On June 21, 2011, BN happily announced $7 billion in sales due, in part, to a 50% increase in sales at BN.com. The WSJ’s lead in the July 20, 2011, article is “Meet Barnes & Noble Inc., software company.”
The original nook was announced in October 2009 and released in November of 2009. At that time, it was estimated that Amazon held 45% of the ereader market but sales wise, speculation was that Amazon comprised 70%-90% of the digital book market. The market of digital books was less than 2 % of overall publishing sales in 2009. But Amazon’s $9.99 pricing was viewed as dooming the publishing industry. In comes Apple. Steve Jobs famously told Walt Mossberg of the Wall Street Journal that publishers were going to pull their books from Amazon unless Amazon sold the books at the price that was reflected in the iBookstore.
In March 2010, Macmillan opened the first salvo, refusing to allow Amazon to sell books at the price set by Amazon. Instead, Macmillan wanted to set the prices. Amazon responded by pulling the buy buttons for all Macmillan books. But after the weekend was over, Macmillan prevailed and soon thereafter all of the Big 6 but Random House adopted what we now call Agency Pricing.
But it wasn’t Apple and the iBookstore that was the beneficiary of Agency pricing and it wasn’t small independent retailers like Books on Board or Kobo. The major beneficiary was Barnes & Noble. At the end of 2009, retail book sales were plummeting. B&N had already started to replace some of its book inventory with Toys & Games. In previous quarters, B&N was reporting a consistent pattern of brick and mortar retail loss. (-4.8% in 2010; -5% in 2009*; -5.4% in 2008)
On August 31, 2011, B&N announced it’s first quarter 2011 results.
Barnes and Noble retail sales went from 28.8 percent of the company’s gross margin to 29.5 percent. Barnes and Noble website sales went from 3.7 percent of the company’s gross margin up to 27.3 percent compared to the same period last year. Gross profit from Barnes and Noble’s website went from $5.3 million in the first quarter last year to $41.5 million.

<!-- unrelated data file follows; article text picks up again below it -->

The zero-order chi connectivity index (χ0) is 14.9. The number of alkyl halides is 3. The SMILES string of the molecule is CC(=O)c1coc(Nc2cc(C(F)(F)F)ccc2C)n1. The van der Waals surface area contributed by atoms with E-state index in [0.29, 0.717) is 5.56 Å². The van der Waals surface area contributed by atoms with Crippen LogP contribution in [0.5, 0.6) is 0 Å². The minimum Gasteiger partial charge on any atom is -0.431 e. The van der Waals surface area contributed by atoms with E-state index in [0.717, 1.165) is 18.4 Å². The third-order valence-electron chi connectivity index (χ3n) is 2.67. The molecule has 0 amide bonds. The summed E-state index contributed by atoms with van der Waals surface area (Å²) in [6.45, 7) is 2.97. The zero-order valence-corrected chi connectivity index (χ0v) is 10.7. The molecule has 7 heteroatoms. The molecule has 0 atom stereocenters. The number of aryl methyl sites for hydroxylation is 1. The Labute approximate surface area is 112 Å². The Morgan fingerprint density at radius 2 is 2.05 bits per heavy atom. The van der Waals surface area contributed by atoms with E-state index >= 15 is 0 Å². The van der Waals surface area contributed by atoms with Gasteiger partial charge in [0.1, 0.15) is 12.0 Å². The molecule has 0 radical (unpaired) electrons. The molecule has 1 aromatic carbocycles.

Retail sales fell 3% but digital sales have gone through the roof. According to B&N, the majority of those digital book sales are Agency priced books along with PubIt! revenue.
The Nook is “the only driver of long-term growth and they have to establish that niche,” said Souers, who recommends holding Barnes & Noble shares.
This was born out in the last quarterly results:
Sales through BN.com increased 37% …. This increase was driven by strong demand for the NOOK product line, including the continued success of the Award Winning NOOK Color, the mid-quarter launch of the NOOK Simple Touch Reader and a quadrupling of digital content sales over last year’s first quarter.
Barnes & Noble store sales decreased 3%…. While traditional physical book sales declined during the quarter, the stores posted large increases in sales of the NOOK product line and Toys & Games.
The consolidated NOOK business across all of the company’s segments, including sales of digital content, device hardware and related accessories, increased 140% in the first quarter.
It’s capital investment to remake itself into a technological company is costly. Despite record sales at the end of the fiscal year 2010 (ending April 2011), it also suffered net loss of $74 million due to nook R&D. The 4 year trend doesn’t look good in terms of net results. However, the sales at BN.com have gone from $466 million in 2008 to $858 million in 2010. Now BN.com sales are nearly a 1/3 of its overall revenue, matching that of the revenue pulled in by its retail stores.
The suppression of Amazon’s ability to use ebooks as a loss leader allowed B&N to enter the market in late 2009 and capitalize on Agency pricing. B&N did not have to compete on price of ebooks, a move that would have undoubtedly increased its losses exponentially. Instead, B&N focused on providing the emerging ebook market with a touch screen color ereader. Amazon will meet that this year, but B&N has gained a strong market share while Amazon was satisfied with its eink offerings.
B&N didn’t exactly take market share away from Amazon. Instead, as the market grew (some say it doubles about every three months), B&N attracted new entrants by virtue of its brick & mortar retail advantages and its fancier digital readers: touch screen eink and color LCD reader. Plus, its books were the same price as Amazon’s. B&N didn’t have to cut its ebook prices, offer discounts, or even include digital books in its loyalty program. Agency pricing helped B&N focus its precious capital on making a better device and advertising the Nook heavily instead of having to suffer a loss on every book sold, as Amazon was doing with its $9.99 loss leader strategy.
B&N still faces stiff competition. Amazon has a market cap of $98 billion and B&N’s market cap is $1 billion. B&N has suggested the capital expenditures may double in the next year. Liberty Media’s investment into B&N is designed to respond to this need. One of the largest problems B&N will have is its current geographic limitations. Amazon is a worldwide company that is challenged by Sony and Kobo in the non US market. B&N’s international moves haven’t full realized yet.
Even if Agency pricing disappears in 2-3 years because of lawsuits (which I expect that it will), B&N will have been given a window of opportunity to transform itself not only into a technology company, but a profitable technology company. I submit it couldn’t have been done without Agency pricing.
*In 2009, BN bought College Booksellers and changed the fiscal year.